Phase III Study of Erlotinib in Combination With Cisplatin and Gemcitabine in Advanced Non-Small-Cell Lung Cancer: The Tarceva Lung Cancer Investigation Trial
ABSTRACT Erlotinib is a potent inhibitor of the epidermal growth factor receptor tyrosine kinase, with single-agent antitumor activity. Preclinically, erlotinib enhanced the cytotoxicity of chemotherapy. This phase III, randomized, double-blind, placebo-controlled, multicenter trial evaluated the efficacy and safety of erlotinib in combination with cisplatin and gemcitabine as first-line treatment for advanced non-small-cell lung cancer (NSCLC).
Patients received erlotinib (150 mg/d) or placebo, combined with up to six 21-day cycles of chemotherapy (gemcitabine 1,250 mg/m2 on days 1 and 8 and cisplatin 80 mg/m2 on day 1). The primary end point was overall survival (OS). Secondary end points included time to disease progression (TTP), response rate (RR), duration of response, and quality of life (QoL).
A total of 1,172 patients were enrolled. Baseline demographic and disease characteristics were well balanced. There were no differences in OS (hazard ratio, 1.06; median, 43 v 44.1 weeks for erlotinib and placebo groups, respectively), TTP, RR, or QoL between treatment arms. In a small group of patients who had never smoked, OS and progression-free survival were increased in the erlotinib group; no other subgroups were found more likely to benefit. Erlotinib with chemotherapy was generally well tolerated; incidence of adverse events was similar between arms, except for an increase in rash and diarrhea with erlotinib (generally mild).
Erlotinib with concurrent cisplatin and gemcitabine showed no survival benefit compared with chemotherapy alone in patients with chemotherapy-naïve advanced NSCLC.
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ABSTRACT: The study aimed to compare the tolerability and efficacy of gefitinib combined with chemotherapy agents versus chemotherapy alone for the treatment of epidermal growth factor receptor (EGFR)-mutated lung adenocarcinoma in heavily pretreated patients.Translational oncology 06/2014; 7(4). DOI:10.1016/j.tranon.2014.05.005 · 3.40 Impact Factor
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ABSTRACT: ABCC10, also known as multidrug-resistant protein 7 (MRP7), is the tenth member of the C subfamily of the ATP-binding cassette (ABC) superfamily. ABCC10 mediates multidrug resistance (MDR) in cancer cells by preventing the intracellular accumulation of certain antitumor drugs. The ABCC10 transporter is a 170-kDa protein that is localized on the basolateral cell membrane. ABCC10 is a broad-specificity transporter of xenobiotics, including antitumor drugs, such as taxanes, epothilone B, vinca alkaloids, and cytarabine, as well as modulators of the estrogen pathway, such as tamoxifen. In recent years, ABCC10 inhibitors, including cepharanthine, lapatinib, erlotinib, nilotinib, imatinib, sildenafil, and vardenafil, have been reported to overcome ABCC10-mediated MDR. This review discusses some recent and clinically relevant aspects of the ABCC10 drug efflux transporter from the perspective of current chemotherapy, particularly its inhibition by tyrosine kinase inhibitors and phosphodiesterase type 5 inhibitors.Ai zheng = Aizheng = Chinese journal of cancer 10/2013; DOI:10.5732/cjc.013.10122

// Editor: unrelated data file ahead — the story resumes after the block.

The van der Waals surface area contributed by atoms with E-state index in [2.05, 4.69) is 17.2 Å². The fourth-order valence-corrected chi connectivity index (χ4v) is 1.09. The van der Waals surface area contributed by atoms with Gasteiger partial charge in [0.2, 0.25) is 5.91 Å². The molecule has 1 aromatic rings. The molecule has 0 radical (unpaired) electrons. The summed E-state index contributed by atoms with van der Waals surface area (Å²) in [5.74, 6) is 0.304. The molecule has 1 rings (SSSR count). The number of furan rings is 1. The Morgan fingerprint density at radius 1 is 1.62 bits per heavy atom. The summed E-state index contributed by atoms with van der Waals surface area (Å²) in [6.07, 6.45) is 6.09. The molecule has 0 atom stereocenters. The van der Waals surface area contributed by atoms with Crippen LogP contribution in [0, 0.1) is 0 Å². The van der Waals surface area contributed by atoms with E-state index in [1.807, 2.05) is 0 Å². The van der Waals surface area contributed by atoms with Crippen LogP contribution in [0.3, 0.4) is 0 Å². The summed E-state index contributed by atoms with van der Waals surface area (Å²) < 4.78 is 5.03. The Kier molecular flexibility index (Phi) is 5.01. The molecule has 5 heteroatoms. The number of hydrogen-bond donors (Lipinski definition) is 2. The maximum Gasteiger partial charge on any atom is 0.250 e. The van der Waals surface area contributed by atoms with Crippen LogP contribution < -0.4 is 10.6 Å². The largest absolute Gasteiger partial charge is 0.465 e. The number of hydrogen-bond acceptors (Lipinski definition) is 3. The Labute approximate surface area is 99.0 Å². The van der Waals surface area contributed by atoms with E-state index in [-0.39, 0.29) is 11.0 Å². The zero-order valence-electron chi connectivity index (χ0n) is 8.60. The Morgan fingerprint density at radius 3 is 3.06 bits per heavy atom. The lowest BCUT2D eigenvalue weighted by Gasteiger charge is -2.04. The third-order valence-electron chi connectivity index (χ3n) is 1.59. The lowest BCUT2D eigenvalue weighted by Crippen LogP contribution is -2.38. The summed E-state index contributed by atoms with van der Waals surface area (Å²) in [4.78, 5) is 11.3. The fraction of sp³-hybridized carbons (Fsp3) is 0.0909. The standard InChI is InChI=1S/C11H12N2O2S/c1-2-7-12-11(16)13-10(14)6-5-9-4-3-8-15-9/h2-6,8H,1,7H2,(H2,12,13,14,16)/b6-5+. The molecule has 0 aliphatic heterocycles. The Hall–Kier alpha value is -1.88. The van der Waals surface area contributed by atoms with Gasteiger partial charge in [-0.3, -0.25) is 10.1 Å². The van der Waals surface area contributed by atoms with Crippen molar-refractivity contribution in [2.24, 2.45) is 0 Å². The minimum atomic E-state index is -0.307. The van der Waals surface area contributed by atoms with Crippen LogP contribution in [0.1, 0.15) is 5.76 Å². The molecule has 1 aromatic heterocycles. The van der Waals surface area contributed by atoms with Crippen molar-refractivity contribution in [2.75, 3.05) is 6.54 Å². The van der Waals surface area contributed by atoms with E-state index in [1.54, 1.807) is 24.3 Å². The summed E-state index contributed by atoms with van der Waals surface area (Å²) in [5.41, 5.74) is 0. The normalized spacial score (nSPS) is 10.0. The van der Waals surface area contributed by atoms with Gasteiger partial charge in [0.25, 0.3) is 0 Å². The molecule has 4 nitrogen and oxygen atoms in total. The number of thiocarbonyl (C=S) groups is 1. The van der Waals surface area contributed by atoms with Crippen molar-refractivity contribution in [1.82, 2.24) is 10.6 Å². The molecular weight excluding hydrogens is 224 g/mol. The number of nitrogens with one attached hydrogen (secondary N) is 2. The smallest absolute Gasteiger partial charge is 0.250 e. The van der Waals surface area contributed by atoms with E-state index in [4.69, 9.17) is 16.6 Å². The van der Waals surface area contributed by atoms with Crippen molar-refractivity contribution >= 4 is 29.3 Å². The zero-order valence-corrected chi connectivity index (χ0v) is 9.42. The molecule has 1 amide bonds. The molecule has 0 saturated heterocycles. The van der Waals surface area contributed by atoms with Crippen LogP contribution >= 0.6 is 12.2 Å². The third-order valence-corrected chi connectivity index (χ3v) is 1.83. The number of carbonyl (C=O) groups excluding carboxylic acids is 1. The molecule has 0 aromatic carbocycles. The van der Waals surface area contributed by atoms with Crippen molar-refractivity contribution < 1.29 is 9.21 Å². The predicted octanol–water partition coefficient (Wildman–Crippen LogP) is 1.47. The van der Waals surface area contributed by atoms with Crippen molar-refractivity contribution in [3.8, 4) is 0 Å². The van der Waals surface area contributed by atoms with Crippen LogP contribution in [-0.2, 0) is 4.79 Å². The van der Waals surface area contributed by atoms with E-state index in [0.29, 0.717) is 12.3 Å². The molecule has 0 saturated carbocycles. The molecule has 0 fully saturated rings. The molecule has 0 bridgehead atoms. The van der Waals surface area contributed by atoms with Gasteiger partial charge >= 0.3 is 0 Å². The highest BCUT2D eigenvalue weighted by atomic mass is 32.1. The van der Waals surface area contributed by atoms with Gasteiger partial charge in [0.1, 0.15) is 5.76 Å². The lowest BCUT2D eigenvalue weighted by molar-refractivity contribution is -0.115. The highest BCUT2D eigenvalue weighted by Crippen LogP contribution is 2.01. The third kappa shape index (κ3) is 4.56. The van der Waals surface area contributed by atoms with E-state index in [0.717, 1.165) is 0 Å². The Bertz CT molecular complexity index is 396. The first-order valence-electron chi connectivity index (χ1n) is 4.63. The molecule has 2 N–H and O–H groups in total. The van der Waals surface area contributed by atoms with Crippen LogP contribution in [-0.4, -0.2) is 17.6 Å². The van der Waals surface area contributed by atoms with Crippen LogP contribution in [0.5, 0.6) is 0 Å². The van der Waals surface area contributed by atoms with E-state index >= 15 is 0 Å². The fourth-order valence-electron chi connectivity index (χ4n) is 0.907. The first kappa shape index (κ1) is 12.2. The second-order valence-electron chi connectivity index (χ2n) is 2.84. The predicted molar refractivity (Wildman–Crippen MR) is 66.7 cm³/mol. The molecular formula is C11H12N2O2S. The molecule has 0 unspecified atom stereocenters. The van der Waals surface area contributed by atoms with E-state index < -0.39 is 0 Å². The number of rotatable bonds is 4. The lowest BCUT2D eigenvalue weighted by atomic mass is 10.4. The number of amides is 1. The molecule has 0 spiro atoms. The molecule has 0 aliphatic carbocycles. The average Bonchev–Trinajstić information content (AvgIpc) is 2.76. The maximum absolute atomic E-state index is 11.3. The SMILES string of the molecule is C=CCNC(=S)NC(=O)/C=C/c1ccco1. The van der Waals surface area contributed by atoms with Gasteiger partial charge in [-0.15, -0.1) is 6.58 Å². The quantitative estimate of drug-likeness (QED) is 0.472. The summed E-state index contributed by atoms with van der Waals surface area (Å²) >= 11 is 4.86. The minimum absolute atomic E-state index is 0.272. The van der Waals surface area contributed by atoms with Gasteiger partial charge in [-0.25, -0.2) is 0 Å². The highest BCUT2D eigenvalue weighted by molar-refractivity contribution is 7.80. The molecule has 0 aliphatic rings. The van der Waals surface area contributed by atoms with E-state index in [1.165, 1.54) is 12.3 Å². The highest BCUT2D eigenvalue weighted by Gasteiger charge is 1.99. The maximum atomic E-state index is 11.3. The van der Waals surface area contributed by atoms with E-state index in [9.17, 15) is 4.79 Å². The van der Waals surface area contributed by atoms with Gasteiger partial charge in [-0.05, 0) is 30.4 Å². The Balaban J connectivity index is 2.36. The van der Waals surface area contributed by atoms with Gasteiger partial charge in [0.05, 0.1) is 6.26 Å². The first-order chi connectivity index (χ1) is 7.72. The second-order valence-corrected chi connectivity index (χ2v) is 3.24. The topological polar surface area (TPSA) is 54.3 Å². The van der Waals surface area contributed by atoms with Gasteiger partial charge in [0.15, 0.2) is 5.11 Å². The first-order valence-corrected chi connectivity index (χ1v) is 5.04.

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ABSTRACT: Liver toxicity is a recognized adverse event associated with small molecule tyrosine kinase inhibitors (TKIs). Electronic Medical Record (EMR) databases offer the most precise data to investigate the rate of liver function test (LFT) elevations; however, they can be limited in sample size and costly to access and analyze. Health insurance claims databases often contain larger samples sizes but may lack key health information. We evaluated the feasibility of utilizing a large claims database to calculate incidence rates (IRs) of LFT elevations among a general cohort of cancer patients and a cohort of patients treated with TKIs by comparing the results to a "gold standard" oncology-specific EMR database. IRs for the TKI cohorts were very similar between the two databases; however, IRs were higher in the EMR database for the cancer cohorts. Possible explanations for these differences include lack of specificity when defining a cancer case, poor capture of laboratory data, or inaccurate assessment of person-time in the insurance claims database. This study suggests that insurance claims data may provide reliable results when investigating liver toxicities associated with oncology drug exposure; however, there are limitations when assessing laboratory outcomes for cohorts defined solely by disease status.Journal of Cancer Epidemiology 04/2013; 2013:358285. DOI:10.1155/2013/358285